Step 3: Segment your networks; keep access
“need to know”

Your business should ideally have separate networks allocated for different types of data, devices and uses. Networks can be segmented in different ways depending on the network needs and information gathered. No matter what type of small business, it’s good to know:

  • What information you send, receive and store via wireless or wired business networks
  • Who has access to that information
  • Who does not have access to that information

A good rule of thumb when it comes to implementing multiple networks in your business is to only add what is necessary.

Any business that hosts a website, portal or other channels that bring inbound traffic from the Internet should be on a separate network. If your business offers free Wi-Fi for customers or visitors, be sure it is separate from your internal business networks. The idea is that you want to prevent inbound traffic from public Wi-Fi networks or publicly-hosted sites from accessing your sensitive networks.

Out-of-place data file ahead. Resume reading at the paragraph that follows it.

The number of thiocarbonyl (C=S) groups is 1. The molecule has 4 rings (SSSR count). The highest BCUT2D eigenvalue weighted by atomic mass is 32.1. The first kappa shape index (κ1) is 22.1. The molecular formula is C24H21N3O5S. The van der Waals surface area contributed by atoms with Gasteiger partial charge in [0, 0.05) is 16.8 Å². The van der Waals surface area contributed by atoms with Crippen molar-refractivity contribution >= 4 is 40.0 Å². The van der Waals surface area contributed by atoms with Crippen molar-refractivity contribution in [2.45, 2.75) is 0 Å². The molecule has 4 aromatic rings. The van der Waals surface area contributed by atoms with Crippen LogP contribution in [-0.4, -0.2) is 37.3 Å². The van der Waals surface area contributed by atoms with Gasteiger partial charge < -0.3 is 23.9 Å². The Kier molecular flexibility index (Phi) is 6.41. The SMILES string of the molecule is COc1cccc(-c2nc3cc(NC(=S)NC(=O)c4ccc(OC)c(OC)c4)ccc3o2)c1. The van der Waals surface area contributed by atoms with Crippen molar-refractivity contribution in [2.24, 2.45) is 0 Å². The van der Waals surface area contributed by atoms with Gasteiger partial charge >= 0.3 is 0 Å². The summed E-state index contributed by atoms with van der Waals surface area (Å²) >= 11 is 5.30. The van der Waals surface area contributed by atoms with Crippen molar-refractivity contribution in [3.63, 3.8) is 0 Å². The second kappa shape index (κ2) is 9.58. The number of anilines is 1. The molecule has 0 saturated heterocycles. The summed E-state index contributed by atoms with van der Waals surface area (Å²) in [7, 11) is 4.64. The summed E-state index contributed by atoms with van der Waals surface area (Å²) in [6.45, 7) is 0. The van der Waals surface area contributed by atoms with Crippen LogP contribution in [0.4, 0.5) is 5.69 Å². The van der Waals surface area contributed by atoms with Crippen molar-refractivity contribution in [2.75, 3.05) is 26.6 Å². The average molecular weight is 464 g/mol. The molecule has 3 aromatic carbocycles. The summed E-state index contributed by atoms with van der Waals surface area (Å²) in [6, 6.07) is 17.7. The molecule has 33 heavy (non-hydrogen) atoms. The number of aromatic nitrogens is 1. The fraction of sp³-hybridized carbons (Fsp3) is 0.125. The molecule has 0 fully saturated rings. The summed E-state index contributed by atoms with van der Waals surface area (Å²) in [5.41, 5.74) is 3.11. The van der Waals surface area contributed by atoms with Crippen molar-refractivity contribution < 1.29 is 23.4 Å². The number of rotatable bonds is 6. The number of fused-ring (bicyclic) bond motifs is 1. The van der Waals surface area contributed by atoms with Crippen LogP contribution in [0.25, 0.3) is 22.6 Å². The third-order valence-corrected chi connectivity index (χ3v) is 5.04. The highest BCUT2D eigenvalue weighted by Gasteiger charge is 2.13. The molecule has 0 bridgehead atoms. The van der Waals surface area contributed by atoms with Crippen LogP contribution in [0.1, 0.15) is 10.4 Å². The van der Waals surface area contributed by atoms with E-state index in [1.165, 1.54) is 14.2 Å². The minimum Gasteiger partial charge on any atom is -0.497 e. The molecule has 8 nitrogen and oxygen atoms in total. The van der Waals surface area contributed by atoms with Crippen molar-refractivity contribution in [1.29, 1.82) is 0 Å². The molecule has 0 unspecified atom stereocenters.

Implementing a Bring Your Own Device (BYOD) program for your employees can also help manage device access within your business. Overall, consider segmenting your network access into three main groups:

  • Trusted, business-managed devices
  • Trusted, personal devices
  • Untrusted devices

EZShield IT/Security Tip: If your business uses network appliances, or so-called “Internet of Things” (IoT) devices (i.e. video surveillance systems, VoIP or networked fax machines), we suggest that you add a fourth network group to isolate these devices.

How to: Offer Free Wi-Fi to Your Guests